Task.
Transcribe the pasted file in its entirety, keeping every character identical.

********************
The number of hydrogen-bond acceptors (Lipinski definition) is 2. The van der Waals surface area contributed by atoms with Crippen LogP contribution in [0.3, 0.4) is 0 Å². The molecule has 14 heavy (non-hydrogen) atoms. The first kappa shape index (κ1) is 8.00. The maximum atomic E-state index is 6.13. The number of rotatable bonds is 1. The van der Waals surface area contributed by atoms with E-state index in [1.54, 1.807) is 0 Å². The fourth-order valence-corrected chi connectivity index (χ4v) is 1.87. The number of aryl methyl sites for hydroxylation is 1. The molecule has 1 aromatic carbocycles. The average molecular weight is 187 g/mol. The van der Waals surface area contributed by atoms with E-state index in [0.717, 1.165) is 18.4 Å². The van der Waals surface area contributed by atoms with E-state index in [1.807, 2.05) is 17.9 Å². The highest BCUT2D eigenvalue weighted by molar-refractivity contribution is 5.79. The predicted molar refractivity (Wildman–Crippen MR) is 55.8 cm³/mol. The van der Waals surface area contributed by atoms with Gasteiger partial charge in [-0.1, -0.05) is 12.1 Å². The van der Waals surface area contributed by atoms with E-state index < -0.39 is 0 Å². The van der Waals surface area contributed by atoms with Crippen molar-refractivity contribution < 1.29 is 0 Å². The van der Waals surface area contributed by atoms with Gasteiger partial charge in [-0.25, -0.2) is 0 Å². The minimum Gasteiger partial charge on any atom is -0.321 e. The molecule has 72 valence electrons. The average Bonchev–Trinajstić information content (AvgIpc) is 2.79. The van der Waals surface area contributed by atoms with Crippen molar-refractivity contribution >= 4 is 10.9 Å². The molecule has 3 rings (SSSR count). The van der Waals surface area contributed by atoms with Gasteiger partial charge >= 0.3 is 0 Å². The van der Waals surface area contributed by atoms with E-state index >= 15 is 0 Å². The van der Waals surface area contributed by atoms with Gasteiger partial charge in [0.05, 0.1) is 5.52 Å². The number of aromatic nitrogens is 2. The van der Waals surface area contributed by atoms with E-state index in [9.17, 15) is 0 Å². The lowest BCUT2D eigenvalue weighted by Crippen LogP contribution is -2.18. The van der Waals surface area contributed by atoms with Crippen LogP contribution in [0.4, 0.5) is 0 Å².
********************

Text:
The number of hydrogen-bond acceptors (Lipinski definition) is 2. The van der Waals surface area contributed by atoms with Crippen LogP contribution in [0.3, 0.4) is 0 Å². The molecule has 14 heavy (non-hydrogen) atoms. The first kappa shape index (κ1) is 8.00. The maximum atomic E-state index is 6.13. The number of rotatable bonds is 1. The van der Waals surface area contributed by atoms with E-state index in [1.54, 1.807) is 0 Å². The fourth-order valence-corrected chi connectivity index (χ4v) is 1.87. The number of aryl methyl sites for hydroxylation is 1. The molecule has 1 aromatic carbocycles. The average molecular weight is 187 g/mol. The van der Waals surface area contributed by atoms with E-state index in [0.717, 1.165) is 18.4 Å². The van der Waals surface area contributed by atoms with E-state index in [1.807, 2.05) is 17.9 Å². The highest BCUT2D eigenvalue weighted by molar-refractivity contribution is 5.79. The predicted molar refractivity (Wildman–Crippen MR) is 55.8 cm³/mol. The van der Waals surface area contributed by atoms with Gasteiger partial charge in [-0.1, -0.05) is 12.1 Å². The van der Waals surface area contributed by atoms with E-state index < -0.39 is 0 Å². The van der Waals surface area contributed by atoms with Crippen molar-refractivity contribution < 1.29 is 0 Å². The van der Waals surface area contributed by atoms with Gasteiger partial charge in [-0.25, -0.2) is 0 Å². The minimum Gasteiger partial charge on any atom is -0.321 e. The molecule has 72 valence electrons. The average Bonchev–Trinajstić information content (AvgIpc) is 2.79. The van der Waals surface area contributed by atoms with Crippen molar-refractivity contribution >= 4 is 10.9 Å². The molecule has 3 rings (SSSR count). The van der Waals surface area contributed by atoms with Gasteiger partial charge >= 0.3 is 0 Å². The van der Waals surface area contributed by atoms with E-state index >= 15 is 0 Å². The van der Waals surface area contributed by atoms with Gasteiger partial charge in [0.05, 0.1) is 5.52 Å². The number of aromatic nitrogens is 2. The van der Waals surface area contributed by atoms with E-state index in [9.17, 15) is 0 Å². The lowest BCUT2D eigenvalue weighted by Crippen LogP contribution is -2.18. The van der Waals surface area contributed by atoms with Crippen LogP contribution in [0.4, 0.5) is 0 Å².